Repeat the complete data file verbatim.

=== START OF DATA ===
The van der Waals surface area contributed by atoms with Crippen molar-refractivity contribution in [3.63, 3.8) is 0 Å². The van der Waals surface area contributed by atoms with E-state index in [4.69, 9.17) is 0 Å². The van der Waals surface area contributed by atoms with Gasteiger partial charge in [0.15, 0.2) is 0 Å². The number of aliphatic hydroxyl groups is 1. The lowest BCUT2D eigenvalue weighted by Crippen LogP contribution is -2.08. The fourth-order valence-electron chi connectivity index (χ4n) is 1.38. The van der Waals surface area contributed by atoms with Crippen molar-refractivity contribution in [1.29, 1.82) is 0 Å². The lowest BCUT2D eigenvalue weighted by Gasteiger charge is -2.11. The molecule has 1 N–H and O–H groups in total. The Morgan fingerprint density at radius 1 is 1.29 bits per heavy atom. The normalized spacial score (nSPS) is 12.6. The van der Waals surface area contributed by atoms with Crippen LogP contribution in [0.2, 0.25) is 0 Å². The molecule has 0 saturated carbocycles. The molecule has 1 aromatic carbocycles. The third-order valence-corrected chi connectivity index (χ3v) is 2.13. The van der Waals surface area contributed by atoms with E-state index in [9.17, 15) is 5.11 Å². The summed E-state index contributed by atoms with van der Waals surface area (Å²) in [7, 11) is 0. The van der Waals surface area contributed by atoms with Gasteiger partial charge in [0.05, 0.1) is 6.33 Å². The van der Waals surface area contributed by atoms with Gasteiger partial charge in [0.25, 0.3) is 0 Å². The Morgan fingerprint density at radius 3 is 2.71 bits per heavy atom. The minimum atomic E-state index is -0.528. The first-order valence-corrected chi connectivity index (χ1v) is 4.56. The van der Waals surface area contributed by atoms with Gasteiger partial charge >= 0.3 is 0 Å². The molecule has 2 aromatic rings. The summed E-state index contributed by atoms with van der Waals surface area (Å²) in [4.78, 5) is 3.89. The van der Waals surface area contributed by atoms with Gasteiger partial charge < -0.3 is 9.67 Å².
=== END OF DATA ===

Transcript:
The van der Waals surface area contributed by atoms with Crippen molar-refractivity contribution in [3.63, 3.8) is 0 Å². The van der Waals surface area contributed by atoms with E-state index in [4.69, 9.17) is 0 Å². The van der Waals surface area contributed by atoms with Gasteiger partial charge in [0.15, 0.2) is 0 Å². The number of aliphatic hydroxyl groups is 1. The lowest BCUT2D eigenvalue weighted by Crippen LogP contribution is -2.08. The fourth-order valence-electron chi connectivity index (χ4n) is 1.38. The van der Waals surface area contributed by atoms with Crippen molar-refractivity contribution in [1.29, 1.82) is 0 Å². The lowest BCUT2D eigenvalue weighted by Gasteiger charge is -2.11. The molecule has 1 N–H and O–H groups in total. The Morgan fingerprint density at radius 1 is 1.29 bits per heavy atom. The normalized spacial score (nSPS) is 12.6. The van der Waals surface area contributed by atoms with Crippen LogP contribution in [0.2, 0.25) is 0 Å². The molecule has 0 saturated carbocycles. The molecule has 1 aromatic carbocycles. The third-order valence-corrected chi connectivity index (χ3v) is 2.13. The van der Waals surface area contributed by atoms with E-state index in [9.17, 15) is 5.11 Å². The summed E-state index contributed by atoms with van der Waals surface area (Å²) in [7, 11) is 0. The van der Waals surface area contributed by atoms with Gasteiger partial charge in [0.05, 0.1) is 6.33 Å². The van der Waals surface area contributed by atoms with Gasteiger partial charge in [0.25, 0.3) is 0 Å². The Morgan fingerprint density at radius 3 is 2.71 bits per heavy atom. The minimum atomic E-state index is -0.528. The first-order valence-corrected chi connectivity index (χ1v) is 4.56. The van der Waals surface area contributed by atoms with Gasteiger partial charge >= 0.3 is 0 Å². The molecule has 2 aromatic rings. The summed E-state index contributed by atoms with van der Waals surface area (Å²) in [4.78, 5) is 3.89. The van der Waals surface area contributed by atoms with Gasteiger partial charge < -0.3 is 9.67 Å².